Journal Basic Info

  • Impact Factor: 1.809**
  • H-Index: 6
  • ISSN: 2474-1655
  • DOI: 10.25107/2474-1655
**Impact Factor calculated based on Google Scholar Citations. Please contact us for any more details.

Major Scope

  •  Neurology
  •  Obstetrics and Gynecology
  •  Internal Medicine
  •  Infectious Disease
  •  Cardiology
  •  Renal Disease
  •  Hematology
  •  Orthopedics & Rheumatology


Citation: Ann Clin Case Rep. 2023;8(1):2441.DOI: 10.25107/2474-1655.2441

Knowledge and Awareness of Diabetic Retinopathy among Diabetic Patients, in Sana’a City, Yemen

Al-Eryani SA1, Al-Shamahi EY1, Al-Shamahi EM1 and Al-Shamahy HA2,3*

1Department of Ophthalmology, Sana’a University, Yemen
2Department of Basic Sciences, Sana’a University, Yemen
3Department of Medical Microbiology, Genius University for Sciences & Technology, Yemen

*Correspondance to: Hassan A Al-Shamahy 

 PDF  Full Text Research Article | Open Access


Background and Aims: One of the main causes of blindness is Diabetic Retinopathy (DR). A third or more of people with Diabetes (DM) might developed DR. As a result, the purpose of this study was to evaluate adult diabetic patients' knowledge about diabetes retinopathy and its complications in Sana'a, Yemen. On this foundation, we also suggest using a public health strategy to combat DR in the research area. Methods: At the Al-Kuwait University Hospital and the National Center of Public Health Sana'a (NCPHL), a cross-sectional study was conducted. After receiving informed consent, responses from 885 people (men and women) with DM were gathered using a validated questionnaire. The goal of the questionnaire was to measure respondents' level of knowledge with DR, its detection, prevention, and treatment. The results of the questionnaire were then used to see whether there was a correlation between the individuals' characters and their level of DR awareness. Results: About 59% of the respondents have heard about DR. 46% of them correctly defined DR as one of the complications of DM that could cause blindness, whereas 208 (23.5%) knew that DR is related to damage to retinal vessels and 186 (21%) to high blood sugar due to uncontrolled diabetes. 285 (32.2%) had a good level of knowledge, while 67.8% showed a poor level of knowledge of DR. There was a better level of knowledge with male patients (37.3% vs. 27.1% for females), younger age (18-30 years) (42.2%, OR=1.5, p=0.03), and college graduate patients (75.7%, OR=11.2, p=0.0001). Older than 50 years old, widowed, divorced, and illiterate and those who attained high school education or less, showed poor levels of knowledge equal to 73%, 79.3%, 83.3%, 93.7%, and 74%, respectively, with significant p=0.05. Conclusion: In this study, most patients indicated insufficient levels of awareness regarding DR. This lack of proper understanding was connected with low levels of education, female sex, and older ages. Additionally, there was a lack of compliance with routine eye inspections. These findings are of major concern; hence, the implementation of efforts to enhance the knowledge of DR and the significance of early retinal screening among affected patients is very vital. Health education campaigns should engage schools, as a portion of the community may not be able to acquire a higher education. Additionally, a comprehensive strategy of mandated referrals to ophthalmologists should be introduced by general practitioners throughout Yemen. Eventually, screening methods for DR ought to be adopted.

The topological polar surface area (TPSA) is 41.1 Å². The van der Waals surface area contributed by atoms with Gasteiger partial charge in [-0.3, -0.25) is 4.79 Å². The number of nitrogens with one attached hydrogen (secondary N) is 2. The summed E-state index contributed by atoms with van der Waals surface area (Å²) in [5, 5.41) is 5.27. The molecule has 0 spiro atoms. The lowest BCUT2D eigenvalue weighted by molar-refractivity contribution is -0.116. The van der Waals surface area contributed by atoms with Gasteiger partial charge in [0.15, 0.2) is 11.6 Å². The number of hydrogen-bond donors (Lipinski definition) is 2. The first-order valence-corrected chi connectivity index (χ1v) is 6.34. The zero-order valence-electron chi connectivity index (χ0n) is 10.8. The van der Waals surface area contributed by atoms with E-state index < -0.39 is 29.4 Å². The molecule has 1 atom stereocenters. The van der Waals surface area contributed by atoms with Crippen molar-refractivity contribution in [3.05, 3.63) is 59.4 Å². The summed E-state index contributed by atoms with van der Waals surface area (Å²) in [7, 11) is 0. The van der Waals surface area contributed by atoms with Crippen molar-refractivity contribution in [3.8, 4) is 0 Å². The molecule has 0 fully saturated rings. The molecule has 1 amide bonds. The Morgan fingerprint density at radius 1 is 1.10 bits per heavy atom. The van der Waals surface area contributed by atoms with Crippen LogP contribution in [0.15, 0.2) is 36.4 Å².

Blindness; Diabetic Retinopathy (DR); Diabetes Mellitus (DM); Knowledge

Cite the Article:

Al-Eryani SA, Al-Shamahi EY, Al- Shamahi EM, Al-Shamahy HA. Knowledge and Awareness of Diabetic Retinopathy among Diabetic Patients, in Sana’a City, Yemen. Ann Clin Case Rep. 2023; 8: 2441..

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